Tuesday, November 15, 2005

How the Computers Drove SUVs 132 Miles Across the Desert

We heard the news a month ago that computers with advanced artificial-intelligence software for the first time drove a motor vehicle that completed a DARPA-designed course over 132 miles of rough desert. It was a "look, Ma, no hands" moment, and a $2 million prize for the winner.

This article explains for the first time I've seen how the technology was put together. The first three finishers used identical boxes with six Intel Pentium M's packaged as blades in a rugged platform designed to be earthquake proof (no spinning hard disks and a spike-resistant power supply).

I'm thinking the ratio in late 2005 for off road racing is something like:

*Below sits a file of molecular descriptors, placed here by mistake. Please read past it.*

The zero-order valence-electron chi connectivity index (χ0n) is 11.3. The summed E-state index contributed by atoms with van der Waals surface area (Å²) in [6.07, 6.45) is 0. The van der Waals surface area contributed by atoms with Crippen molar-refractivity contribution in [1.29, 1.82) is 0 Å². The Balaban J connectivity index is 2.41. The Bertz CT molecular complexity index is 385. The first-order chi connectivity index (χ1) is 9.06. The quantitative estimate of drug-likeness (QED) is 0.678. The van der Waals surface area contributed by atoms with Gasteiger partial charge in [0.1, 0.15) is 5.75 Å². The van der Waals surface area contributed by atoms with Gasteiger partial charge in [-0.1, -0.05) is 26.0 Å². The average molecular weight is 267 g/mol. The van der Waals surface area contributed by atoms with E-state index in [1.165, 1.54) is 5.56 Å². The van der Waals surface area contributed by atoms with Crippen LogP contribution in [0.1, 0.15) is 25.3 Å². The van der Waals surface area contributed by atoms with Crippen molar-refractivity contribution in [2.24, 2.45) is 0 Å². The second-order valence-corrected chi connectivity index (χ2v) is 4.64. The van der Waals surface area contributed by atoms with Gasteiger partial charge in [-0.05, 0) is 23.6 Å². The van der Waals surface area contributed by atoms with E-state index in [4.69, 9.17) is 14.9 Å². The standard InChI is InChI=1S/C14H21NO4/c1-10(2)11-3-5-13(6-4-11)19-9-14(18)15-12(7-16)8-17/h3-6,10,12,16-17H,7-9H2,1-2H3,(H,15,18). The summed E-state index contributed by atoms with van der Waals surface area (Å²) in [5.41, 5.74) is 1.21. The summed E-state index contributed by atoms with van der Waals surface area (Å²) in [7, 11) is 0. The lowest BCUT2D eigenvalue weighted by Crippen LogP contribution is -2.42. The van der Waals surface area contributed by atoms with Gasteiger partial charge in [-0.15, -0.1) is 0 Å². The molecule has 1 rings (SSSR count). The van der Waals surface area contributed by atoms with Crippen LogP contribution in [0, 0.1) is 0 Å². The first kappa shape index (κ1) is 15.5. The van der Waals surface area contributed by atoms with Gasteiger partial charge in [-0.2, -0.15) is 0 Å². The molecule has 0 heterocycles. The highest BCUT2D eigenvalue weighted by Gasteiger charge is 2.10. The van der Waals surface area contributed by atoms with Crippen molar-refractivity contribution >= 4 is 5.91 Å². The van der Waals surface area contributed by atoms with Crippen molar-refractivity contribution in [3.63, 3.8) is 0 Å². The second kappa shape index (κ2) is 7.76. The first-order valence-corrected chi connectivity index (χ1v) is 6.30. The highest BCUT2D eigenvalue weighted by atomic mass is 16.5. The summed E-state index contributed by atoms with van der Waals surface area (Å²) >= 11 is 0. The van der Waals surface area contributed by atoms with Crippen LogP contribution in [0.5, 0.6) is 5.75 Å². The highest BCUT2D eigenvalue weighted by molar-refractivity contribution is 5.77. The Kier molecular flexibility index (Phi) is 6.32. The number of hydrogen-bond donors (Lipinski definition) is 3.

(6 x Pentium M) + (12 x Stanford engineering graduate-student programmers) = 1 Good Old Boy

You may laugh, but computers are catching up to the abilities of the human brain to assess and react to complex external conditions. And you can bet that DARPA (Defense Advanced Research Agency) is glad to pay every penny of the $2 million prize, the implications for unmanned vehicles being obvious.

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